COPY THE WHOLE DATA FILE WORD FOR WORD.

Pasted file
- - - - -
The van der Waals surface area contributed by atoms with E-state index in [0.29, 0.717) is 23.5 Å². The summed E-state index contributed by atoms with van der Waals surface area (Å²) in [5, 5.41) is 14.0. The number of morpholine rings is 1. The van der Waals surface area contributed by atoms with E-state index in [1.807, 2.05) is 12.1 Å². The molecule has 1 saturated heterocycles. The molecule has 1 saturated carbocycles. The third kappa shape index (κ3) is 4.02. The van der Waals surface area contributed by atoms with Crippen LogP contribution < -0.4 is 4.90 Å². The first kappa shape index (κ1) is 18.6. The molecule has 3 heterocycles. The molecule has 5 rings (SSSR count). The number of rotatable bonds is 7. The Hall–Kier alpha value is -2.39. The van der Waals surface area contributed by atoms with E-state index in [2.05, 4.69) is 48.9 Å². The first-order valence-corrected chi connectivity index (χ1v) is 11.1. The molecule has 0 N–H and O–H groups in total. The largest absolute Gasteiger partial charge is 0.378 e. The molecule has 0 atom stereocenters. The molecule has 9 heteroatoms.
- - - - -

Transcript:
The van der Waals surface area contributed by atoms with E-state index in [0.29, 0.717) is 23.5 Å². The summed E-state index contributed by atoms with van der Waals surface area (Å²) in [5, 5.41) is 14.0. The number of morpholine rings is 1. The van der Waals surface area contributed by atoms with E-state index in [1.807, 2.05) is 12.1 Å². The molecule has 1 saturated heterocycles. The molecule has 1 saturated carbocycles. The third kappa shape index (κ3) is 4.02. The van der Waals surface area contributed by atoms with Crippen LogP contribution < -0.4 is 4.90 Å². The first kappa shape index (κ1) is 18.6. The molecule has 3 heterocycles. The molecule has 5 rings (SSSR count). The number of rotatable bonds is 7. The Hall–Kier alpha value is -2.39. The van der Waals surface area contributed by atoms with E-state index in [2.05, 4.69) is 48.9 Å². The first-order valence-corrected chi connectivity index (χ1v) is 11.1. The molecule has 0 N–H and O–H groups in total. The largest absolute Gasteiger partial charge is 0.378 e. The molecule has 0 atom stereocenters. The molecule has 9 heteroatoms.